Once I secure something to the wall, its likely to stay there until I move (which will hopefully never happen again!)  So the DIY photo collage above has velcro backed frames that I can swap out for different photos when I want some change without a lot of hassle. You can view more details on how I made it  here.
 I paired this dollar store quote plaque with an old "sand tray that I spray painted white and covered with music wrapping paper.  I can easily swap out the picture in the middle when I'm ready for a change.

The glass insert on my desk is removable, so I slipped some music wrapping paper underneath it to go with the music theme.

My piano game card storage pouch hangs inside the closet along with music, string instruments, my children's personalized piano bags, and storage drawers containing rhythm instruments (maracas, castanets, etc.), piano group game supplies and white boards.
Since large box style tvs are a thing of the past, I found this tv armoire for a great deal on craigslist several years ago.  It is perfect for housing my most often used piano library music, piano teaching binders and teaching caddy.  I made book organizers using Costco cardboard milk carriers covered with decorative contact paper to separate books into different categories.  The colored dot stickers on the spines make it easier for me to quickly find supplementary music appropriate for the student's level.  The caddy keeps silly putty, game pieces, dice, dry erase boards/markers and colored pencils with in easy reach when a student needs some hands on fun to ramp up the learning.

Thursday, August 24, 2017

Proper Hand Position with Nile the Crocodile


As a child I became a master at the learn-regurgitate-forget method of acing tests and earning perfect grades in public school.  But unfortunately, much of the knowledge I was exposed to did not truly sink in to stick with me much after the test was done. As I teach piano to children, I want the learning process to be memorable enough that the brief interaction we have each week will stick with them easily enough for them to recall it at home.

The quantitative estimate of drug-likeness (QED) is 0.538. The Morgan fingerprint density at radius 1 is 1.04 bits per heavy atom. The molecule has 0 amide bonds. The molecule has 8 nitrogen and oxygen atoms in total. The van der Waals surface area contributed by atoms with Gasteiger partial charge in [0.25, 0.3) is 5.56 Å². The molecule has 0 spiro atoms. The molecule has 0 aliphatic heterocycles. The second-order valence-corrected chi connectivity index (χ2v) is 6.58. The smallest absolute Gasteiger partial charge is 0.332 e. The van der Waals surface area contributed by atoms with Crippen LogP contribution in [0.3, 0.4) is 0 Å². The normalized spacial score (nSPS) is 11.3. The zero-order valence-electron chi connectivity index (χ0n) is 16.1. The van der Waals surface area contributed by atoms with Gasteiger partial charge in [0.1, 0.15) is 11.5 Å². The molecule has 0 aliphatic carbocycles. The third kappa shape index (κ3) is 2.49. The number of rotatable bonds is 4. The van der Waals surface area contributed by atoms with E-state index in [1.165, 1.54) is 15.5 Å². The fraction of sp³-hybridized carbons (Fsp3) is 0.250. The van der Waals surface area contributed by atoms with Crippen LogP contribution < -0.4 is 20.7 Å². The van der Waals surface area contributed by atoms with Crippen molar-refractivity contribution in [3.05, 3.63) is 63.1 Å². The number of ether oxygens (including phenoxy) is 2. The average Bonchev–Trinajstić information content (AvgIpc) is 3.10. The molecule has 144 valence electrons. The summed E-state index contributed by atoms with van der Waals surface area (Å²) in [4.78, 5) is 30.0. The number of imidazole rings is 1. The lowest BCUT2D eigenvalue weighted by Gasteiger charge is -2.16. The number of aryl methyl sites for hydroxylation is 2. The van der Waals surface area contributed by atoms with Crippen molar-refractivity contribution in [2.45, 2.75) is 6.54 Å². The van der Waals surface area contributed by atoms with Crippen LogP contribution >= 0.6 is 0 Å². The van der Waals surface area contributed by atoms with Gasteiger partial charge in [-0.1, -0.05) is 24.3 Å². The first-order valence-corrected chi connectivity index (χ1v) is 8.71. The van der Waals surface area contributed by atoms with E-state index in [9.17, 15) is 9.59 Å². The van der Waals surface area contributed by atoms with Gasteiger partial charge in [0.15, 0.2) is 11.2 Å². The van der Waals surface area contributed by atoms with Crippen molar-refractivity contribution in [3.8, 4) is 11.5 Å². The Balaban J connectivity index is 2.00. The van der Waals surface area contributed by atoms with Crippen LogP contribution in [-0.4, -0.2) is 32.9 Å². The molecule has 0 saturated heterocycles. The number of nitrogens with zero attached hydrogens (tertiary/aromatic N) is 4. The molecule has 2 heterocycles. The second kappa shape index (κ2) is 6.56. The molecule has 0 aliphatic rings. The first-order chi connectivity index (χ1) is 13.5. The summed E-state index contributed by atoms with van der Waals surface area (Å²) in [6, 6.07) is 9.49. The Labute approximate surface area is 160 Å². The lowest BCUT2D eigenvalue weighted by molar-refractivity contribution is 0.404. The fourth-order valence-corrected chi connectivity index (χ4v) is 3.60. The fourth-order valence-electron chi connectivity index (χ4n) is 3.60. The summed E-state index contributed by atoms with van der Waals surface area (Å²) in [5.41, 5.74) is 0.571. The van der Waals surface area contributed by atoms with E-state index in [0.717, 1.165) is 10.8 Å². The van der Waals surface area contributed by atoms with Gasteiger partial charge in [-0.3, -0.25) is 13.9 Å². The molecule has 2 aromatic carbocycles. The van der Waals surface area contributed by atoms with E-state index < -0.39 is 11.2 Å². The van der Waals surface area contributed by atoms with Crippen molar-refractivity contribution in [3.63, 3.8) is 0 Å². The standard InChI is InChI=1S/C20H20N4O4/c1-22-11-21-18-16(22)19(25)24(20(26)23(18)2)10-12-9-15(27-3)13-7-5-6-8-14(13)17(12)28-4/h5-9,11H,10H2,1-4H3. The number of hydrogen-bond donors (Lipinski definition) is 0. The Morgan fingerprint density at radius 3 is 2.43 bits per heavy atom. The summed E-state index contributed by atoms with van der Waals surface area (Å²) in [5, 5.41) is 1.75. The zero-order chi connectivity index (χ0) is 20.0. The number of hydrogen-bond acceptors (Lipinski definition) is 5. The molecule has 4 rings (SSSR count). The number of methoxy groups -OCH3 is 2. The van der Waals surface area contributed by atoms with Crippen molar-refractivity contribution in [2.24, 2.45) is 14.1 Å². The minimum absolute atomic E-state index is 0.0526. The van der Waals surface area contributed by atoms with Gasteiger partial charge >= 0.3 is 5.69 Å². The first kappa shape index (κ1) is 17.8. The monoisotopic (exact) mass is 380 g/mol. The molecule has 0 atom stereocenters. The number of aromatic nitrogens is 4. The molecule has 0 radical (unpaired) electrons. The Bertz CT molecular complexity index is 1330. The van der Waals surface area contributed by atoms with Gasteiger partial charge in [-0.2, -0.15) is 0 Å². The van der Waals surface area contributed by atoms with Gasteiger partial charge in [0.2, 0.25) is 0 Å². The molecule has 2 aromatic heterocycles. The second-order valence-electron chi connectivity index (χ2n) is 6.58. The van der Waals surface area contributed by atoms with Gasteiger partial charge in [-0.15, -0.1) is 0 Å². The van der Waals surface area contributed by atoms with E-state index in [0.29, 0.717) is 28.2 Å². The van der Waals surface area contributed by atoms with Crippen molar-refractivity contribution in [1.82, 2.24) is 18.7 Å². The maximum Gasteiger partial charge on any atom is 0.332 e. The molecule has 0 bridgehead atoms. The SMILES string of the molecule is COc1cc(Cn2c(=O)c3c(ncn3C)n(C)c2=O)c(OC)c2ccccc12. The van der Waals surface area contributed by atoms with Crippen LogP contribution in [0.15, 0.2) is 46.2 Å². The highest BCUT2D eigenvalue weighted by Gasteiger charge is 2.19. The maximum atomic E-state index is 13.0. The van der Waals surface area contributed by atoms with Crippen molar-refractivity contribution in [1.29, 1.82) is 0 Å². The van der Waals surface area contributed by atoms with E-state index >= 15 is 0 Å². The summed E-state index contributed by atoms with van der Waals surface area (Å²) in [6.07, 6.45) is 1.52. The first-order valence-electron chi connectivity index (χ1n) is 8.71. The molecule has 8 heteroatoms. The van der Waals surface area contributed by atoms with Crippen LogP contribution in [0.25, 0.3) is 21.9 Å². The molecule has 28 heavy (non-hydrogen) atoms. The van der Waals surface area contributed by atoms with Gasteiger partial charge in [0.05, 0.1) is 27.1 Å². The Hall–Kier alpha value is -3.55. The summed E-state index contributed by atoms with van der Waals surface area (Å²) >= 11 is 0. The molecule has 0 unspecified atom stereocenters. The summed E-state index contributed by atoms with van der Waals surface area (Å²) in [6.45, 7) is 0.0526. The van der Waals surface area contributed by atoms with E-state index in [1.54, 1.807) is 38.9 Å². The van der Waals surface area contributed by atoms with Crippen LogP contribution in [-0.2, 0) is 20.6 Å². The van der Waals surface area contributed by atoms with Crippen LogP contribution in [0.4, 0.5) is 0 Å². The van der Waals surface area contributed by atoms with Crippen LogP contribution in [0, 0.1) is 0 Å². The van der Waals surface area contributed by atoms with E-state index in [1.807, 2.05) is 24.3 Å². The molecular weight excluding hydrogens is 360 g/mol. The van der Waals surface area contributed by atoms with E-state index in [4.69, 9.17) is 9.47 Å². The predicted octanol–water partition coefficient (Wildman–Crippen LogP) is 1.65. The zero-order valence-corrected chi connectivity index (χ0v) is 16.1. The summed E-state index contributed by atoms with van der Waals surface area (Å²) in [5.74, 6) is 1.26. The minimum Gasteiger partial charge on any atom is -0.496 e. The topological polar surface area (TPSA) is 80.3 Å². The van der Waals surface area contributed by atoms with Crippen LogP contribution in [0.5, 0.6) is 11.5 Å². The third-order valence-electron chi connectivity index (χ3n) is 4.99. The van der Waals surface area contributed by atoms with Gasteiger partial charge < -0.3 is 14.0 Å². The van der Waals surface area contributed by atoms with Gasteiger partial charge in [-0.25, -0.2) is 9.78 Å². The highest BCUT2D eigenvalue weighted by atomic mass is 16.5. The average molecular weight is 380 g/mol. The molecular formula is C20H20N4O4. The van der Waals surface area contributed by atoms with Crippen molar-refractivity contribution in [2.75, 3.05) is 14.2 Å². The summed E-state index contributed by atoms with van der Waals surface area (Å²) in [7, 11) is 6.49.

Story telling is one of the powerful tools in my teaching bag that I often pull out because it creates vivid, memorable images in a listener's mind and often evokes emotions that make more connections within the mind. A good story can make all of the difference when retention and repetition is the goal. When teaching piano hand technique to young beginners I  have used this story to make the lesson more memorable so the concepts stick.  If their hand collapses or wrist droops it is much more fun and less threatening to dramatically say "Oh no an earthquake squished Nile," or "Nile's getting all wet" then to directly address the issue.  Of course some students will be more enamored with making a house for a cute little polar bear or teddy bear, so I let them choose from my mini erasers the perfect character to build their home for.

Once upon a time there lived a crocodile named Nile.  He was searching for the perfect home.  But Nile had one problem.  He was scared of heights!  So he didn't want to climb any mountains to find the perfect home. And he didn't want to go in a canyon, because he would eventually have to climb out.

He walked along the level ground

Music Studio Bulletin Board


I'm a big fan of a bargain, so when I saw this bulletin board at the thrift store I was excited to snatch it up to display on my piano studio wall to add even more memorable teaching moments at every lesson.  Following are a few of the things I plan to feature on it.

  • Theory Teaching Posters  - I have one student who now checks the board first thing each week because he got a good laugh after seeing my "You're under a rest" poster depicting a stick figure standing under a quarter rest.  Enjoy Piano has another fun free downloadable version with a half rest here. On the ColourfulKeys blog I love Nicola's tempo teaching posters  "A leg grow's quick" poster. Susan Paradis's Noteboys, Key Signature Chart and Inversions Posters are sure to take their turn on my board too.
  • Composer Posters-  The right side features a composer poster that D'net Layton at Layton Music has available as free printables on her website. I love how they list the music period associated with each composer.
  • Inspirational Quotes- The Quest for Monthly Virtues Quotes/Art go along with a practice incentive I did in the past and are available here.